The funeral of John Hume took place at St. Eugene’s Cathedral in Derry today, August 5th, 2020. “He attracted many of us into political life, knowing that we had to find political solutions and answers to deep seated injustices – and that cycles of revenge killings were not the answer….We will not quickly forget the role he played in providing a counterpoint to paramilitary violence, in opposing narrow minded bigotry and sectarianism, in championing cross community reconciliation and devolved government, and in giving politicians a good name.” 


John Hume R.I.P.

The funeral of John Hume took place at St. Eugene’s Cathedral in Derry today.

Five years ago, I was invited to speak in Derry, at St. Eugene’s,  on human rights and the right to life

Although John was already suffering from dementia, his wife, Pat, brought him to the event. It was a poignant moment for me. 

During my years in the House of Commons we had sat together on the Opposition benches – with his Social Democratic and Labour Party (SDLP)   colleagues – Seamus Mallon, Dr. Joe Hendron and Eddie McGrady, sitting behind the Liberal bench and in front of the Northern Irish Unionist bench.

As well as physical proximity little else separated us.

During my time as Northern Ireland Spokesman it was always wise  to hear what John had to say before offering my own opinion.

His outlook on life was fashioned by a classic belief in the Common Good (partly formed when he tested a vocation in Maynooth seminary) and a passion – fashioned on the streets of Derry – for the underdog, a loathing of rank discrimination, a commitment to economic and social justice, and a passionate belief in finding peaceful solutions to seemingly intractable challenges.

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Always standing firmly between two extremes he was no wishy-washy centrist – and took his radical beliefs onto the high ground rather than the centre ground.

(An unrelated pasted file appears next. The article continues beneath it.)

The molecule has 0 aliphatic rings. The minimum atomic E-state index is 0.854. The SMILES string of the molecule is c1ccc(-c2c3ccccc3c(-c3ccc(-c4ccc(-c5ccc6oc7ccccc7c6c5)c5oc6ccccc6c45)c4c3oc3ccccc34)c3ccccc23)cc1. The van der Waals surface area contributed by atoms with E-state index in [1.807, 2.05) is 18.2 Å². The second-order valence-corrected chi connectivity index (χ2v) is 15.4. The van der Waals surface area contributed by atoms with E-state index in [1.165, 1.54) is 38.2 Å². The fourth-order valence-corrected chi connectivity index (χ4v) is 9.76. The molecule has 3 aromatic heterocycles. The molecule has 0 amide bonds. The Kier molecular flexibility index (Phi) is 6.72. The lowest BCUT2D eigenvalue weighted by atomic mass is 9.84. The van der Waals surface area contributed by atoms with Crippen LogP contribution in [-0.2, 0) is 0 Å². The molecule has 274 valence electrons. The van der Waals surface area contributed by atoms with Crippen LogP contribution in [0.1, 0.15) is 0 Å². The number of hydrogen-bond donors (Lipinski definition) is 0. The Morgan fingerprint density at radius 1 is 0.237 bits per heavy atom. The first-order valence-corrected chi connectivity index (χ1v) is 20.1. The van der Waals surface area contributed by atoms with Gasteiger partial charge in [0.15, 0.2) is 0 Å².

He said no to the rabid populism that justified laying bombs, the shooting of innocent people,  the scapegoating of the “other”, and  the rabble rousing and playing to the crowd which informed so much of Northern Ireland’s politics.

His wife, Pat, says that when, in 2018,  the twentieth anniversary of the Good Friday Agreement – of which he was a principal architect – was celebrated he could not remember the role he had played.

Yet, for those of us, still at school when fifty years earlier, in 1968, John led the civil rights protests in Northern Ireland (when he was arrested by a Royal Marine called Paddy Ashdown), we will not quickly forget the remarkable achievements of this Nobel Peace Prize winner.

He attracted many of us into political life, knowing that we had to find political solutions and answers to deep seated injustices- and that cycles of revenge killings were not the answer. 

We will not quickly forget the role he played in providing a counterpoint to paramilitary violence, in opposing narrow minded bigotry and sectarianism, in championing cross community reconciliation and devolved government, and in giving politicians a good name.

Nor should his SDLP or the people of Northern Ireland forget the authentic values for which he stood and, in forming tomorrow’s citizens, offer his life as a role model for a rising generation who could otherwise be so easily recruited by the forces which he opposed throughout his life.

May he rest in peace.